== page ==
Things Are Suddenly Turning Against South Korea’s Markets
(Bloomberg) -- South Korean markets finished a rough week ahead of a holiday Monday with record foreign outflows in chipmakers and all-time high Covid cases spurring panic selling.
The benchmark Kospi Index fell for a seventh straight day Friday, the won hit a ten-month low and global funds dumped record amounts of key semiconductor stocks such as Samsung Electronics Co. Both Korea’s equity market and its currency led losses in Asia this week.
“The won, bonds and stocks are moving in the same direction as Korea loses its allure in the market,” said So Jaeyong, an economist at Shinhan Bank. “The South Korean won looks much more vulnerable among emerging Asian currencies and it may drop to as low as 1,190 per dollar anytime.”
The rapid outflows put a dent in one of Asia’s best-performing stock markets this year, underlining the nation’s dependency on technology companies to drive growth. Meanwhile, a spike in the delta variant and a low vaccination rate are undermining efforts to contain South Korea’s worst virus surge.
With global semiconductor stocks under pressure, foreign funds headed for the exit in the world’s two-largest memory chipmakers. This week they sold a net 7.6 trillion won worth ($6.5 billion) of Samsung Electronics and SK Hynix Inc. shares -- including a record daily outflow on Aug. 12. The pair have lost over $55 billion in market capitalization since Aug. 6.
Samsung Electronics slumped about 9% this week, its worst five-day decline since the pandemic outbreak last March.
“Selling sprees by foreign investors on Samsung Electronics and SK Hynix have been very aggressive,” said Huh Jae-Hwan, a strategist at Eugene Investment & Securities. “The pain in the memory sector isn’t over.”
The won declined more than 2% this week to around 1,169 per dollar, while the Kospi has slumped 3%, its worst weekly performance in nearly half a year.
Yield premiums on South Korean corporate bonds have crept higher in recent weeks. Three-year spreads over government debt climbed 11 basis points from this year’s low in February to 42 basis points, and are at the highest since June, according to Bloomberg-compiled data.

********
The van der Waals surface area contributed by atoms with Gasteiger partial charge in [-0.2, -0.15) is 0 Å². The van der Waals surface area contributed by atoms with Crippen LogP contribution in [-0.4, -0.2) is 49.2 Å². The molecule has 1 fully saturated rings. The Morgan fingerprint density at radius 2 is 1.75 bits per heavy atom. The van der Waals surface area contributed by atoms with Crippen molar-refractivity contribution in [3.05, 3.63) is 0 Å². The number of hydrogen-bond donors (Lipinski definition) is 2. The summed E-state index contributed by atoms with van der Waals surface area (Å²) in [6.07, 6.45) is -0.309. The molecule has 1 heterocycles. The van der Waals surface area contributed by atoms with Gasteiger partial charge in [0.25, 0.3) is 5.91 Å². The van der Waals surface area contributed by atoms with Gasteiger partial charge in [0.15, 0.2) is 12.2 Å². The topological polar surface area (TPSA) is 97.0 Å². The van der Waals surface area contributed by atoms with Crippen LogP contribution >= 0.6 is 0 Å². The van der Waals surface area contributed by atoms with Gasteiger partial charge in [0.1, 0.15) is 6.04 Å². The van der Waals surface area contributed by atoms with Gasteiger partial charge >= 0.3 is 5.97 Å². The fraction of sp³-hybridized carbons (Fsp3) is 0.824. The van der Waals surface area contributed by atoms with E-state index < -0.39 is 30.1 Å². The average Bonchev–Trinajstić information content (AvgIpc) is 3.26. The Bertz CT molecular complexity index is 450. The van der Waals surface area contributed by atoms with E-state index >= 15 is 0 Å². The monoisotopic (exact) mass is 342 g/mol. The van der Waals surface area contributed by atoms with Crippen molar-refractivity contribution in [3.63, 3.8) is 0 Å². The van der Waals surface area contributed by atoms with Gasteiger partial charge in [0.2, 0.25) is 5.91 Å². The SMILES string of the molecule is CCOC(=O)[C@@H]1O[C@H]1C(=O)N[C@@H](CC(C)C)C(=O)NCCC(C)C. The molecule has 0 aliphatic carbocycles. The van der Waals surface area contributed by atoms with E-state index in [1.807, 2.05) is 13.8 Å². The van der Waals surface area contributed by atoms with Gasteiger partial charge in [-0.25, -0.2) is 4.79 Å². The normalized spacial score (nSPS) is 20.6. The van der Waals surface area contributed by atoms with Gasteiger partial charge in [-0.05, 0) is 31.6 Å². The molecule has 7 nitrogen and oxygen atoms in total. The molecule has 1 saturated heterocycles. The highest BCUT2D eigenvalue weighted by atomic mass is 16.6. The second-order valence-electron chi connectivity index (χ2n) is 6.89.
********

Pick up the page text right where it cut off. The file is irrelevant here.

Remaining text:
The currency’s sharp decline adds to grounds for a rate hike by the Bank of Korea, which has stressed the need to normalize policy this year. While the won’s weakness is often seen as boosting exports, a rapid depreciation heightens concerns over capital outflows and financial market instability. The central bank is scheduled to meet on August 26.
With new daily infections surpassing 2,000 for the first time this week, officials are considering stricter social distancing rules. South Korean prime minister Kim Boo-kyum has asked citizens to refrain from travel this weekend.
Still it’s too early to call the “panic selling” on Friday the start of a bear market, according to Han Jiyoung, an analyst at Kiwoom Securities Co. The Kospi is still up 10% so far this year even after the latest declines, outperforming a little-changed MSCI Asia Pacific index.
“I’m sure many people have doubts and anxiety over such unbelievably quick outflows and panic selling,” Han said, adding that investors are in part preemptively reducing their positions ahead of a holiday on Monday. “But Korea’s stock markets are yet to veer off from the bull market. It’s too early to say that the tide has turned.”
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